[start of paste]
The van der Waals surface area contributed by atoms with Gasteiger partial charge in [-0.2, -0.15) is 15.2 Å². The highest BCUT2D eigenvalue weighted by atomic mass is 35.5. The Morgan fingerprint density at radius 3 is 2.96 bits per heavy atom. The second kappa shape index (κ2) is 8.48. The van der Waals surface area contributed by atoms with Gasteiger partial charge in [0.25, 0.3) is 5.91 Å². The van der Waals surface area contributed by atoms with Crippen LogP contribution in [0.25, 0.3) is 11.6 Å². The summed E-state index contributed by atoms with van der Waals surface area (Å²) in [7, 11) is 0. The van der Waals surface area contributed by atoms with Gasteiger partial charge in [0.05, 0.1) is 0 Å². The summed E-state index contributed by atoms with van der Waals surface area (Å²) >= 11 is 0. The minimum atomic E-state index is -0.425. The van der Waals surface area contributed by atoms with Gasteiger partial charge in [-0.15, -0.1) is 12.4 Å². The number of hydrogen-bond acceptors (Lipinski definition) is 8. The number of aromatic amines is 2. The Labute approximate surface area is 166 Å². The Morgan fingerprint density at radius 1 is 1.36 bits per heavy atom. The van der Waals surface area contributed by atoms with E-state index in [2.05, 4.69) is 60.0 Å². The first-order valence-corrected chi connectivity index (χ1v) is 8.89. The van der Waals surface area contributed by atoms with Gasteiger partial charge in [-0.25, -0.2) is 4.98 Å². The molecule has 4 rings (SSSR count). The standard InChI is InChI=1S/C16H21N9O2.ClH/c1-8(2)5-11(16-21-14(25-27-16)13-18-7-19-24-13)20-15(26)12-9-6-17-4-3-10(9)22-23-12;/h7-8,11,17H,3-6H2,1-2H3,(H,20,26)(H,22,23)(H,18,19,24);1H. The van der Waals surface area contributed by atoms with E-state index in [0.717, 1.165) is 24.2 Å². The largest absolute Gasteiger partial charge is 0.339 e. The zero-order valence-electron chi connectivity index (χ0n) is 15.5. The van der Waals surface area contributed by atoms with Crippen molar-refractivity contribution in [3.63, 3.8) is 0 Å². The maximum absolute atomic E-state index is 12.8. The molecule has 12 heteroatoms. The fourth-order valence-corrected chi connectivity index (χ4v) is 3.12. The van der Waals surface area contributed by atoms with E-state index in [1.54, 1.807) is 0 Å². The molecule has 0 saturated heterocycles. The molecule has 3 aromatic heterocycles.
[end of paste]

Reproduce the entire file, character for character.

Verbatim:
The van der Waals surface area contributed by atoms with Gasteiger partial charge in [-0.2, -0.15) is 15.2 Å². The highest BCUT2D eigenvalue weighted by atomic mass is 35.5. The Morgan fingerprint density at radius 3 is 2.96 bits per heavy atom. The second kappa shape index (κ2) is 8.48. The van der Waals surface area contributed by atoms with Gasteiger partial charge in [0.25, 0.3) is 5.91 Å². The van der Waals surface area contributed by atoms with Crippen LogP contribution in [0.25, 0.3) is 11.6 Å². The summed E-state index contributed by atoms with van der Waals surface area (Å²) in [7, 11) is 0. The van der Waals surface area contributed by atoms with Gasteiger partial charge in [0.05, 0.1) is 0 Å². The summed E-state index contributed by atoms with van der Waals surface area (Å²) >= 11 is 0. The minimum atomic E-state index is -0.425. The van der Waals surface area contributed by atoms with Gasteiger partial charge in [-0.15, -0.1) is 12.4 Å². The number of hydrogen-bond acceptors (Lipinski definition) is 8. The number of aromatic amines is 2. The Labute approximate surface area is 166 Å². The Morgan fingerprint density at radius 1 is 1.36 bits per heavy atom. The van der Waals surface area contributed by atoms with E-state index in [2.05, 4.69) is 60.0 Å². The first-order valence-corrected chi connectivity index (χ1v) is 8.89. The van der Waals surface area contributed by atoms with Gasteiger partial charge in [-0.25, -0.2) is 4.98 Å². The molecule has 4 rings (SSSR count). The standard InChI is InChI=1S/C16H21N9O2.ClH/c1-8(2)5-11(16-21-14(25-27-16)13-18-7-19-24-13)20-15(26)12-9-6-17-4-3-10(9)22-23-12;/h7-8,11,17H,3-6H2,1-2H3,(H,20,26)(H,22,23)(H,18,19,24);1H. The van der Waals surface area contributed by atoms with E-state index in [0.717, 1.165) is 24.2 Å². The largest absolute Gasteiger partial charge is 0.339 e. The zero-order valence-electron chi connectivity index (χ0n) is 15.5. The van der Waals surface area contributed by atoms with Crippen molar-refractivity contribution in [3.63, 3.8) is 0 Å². The maximum absolute atomic E-state index is 12.8. The molecule has 12 heteroatoms. The fourth-order valence-corrected chi connectivity index (χ4v) is 3.12. The van der Waals surface area contributed by atoms with E-state index in [1.54, 1.807) is 0 Å². The molecule has 0 saturated heterocycles. The molecule has 3 aromatic heterocycles.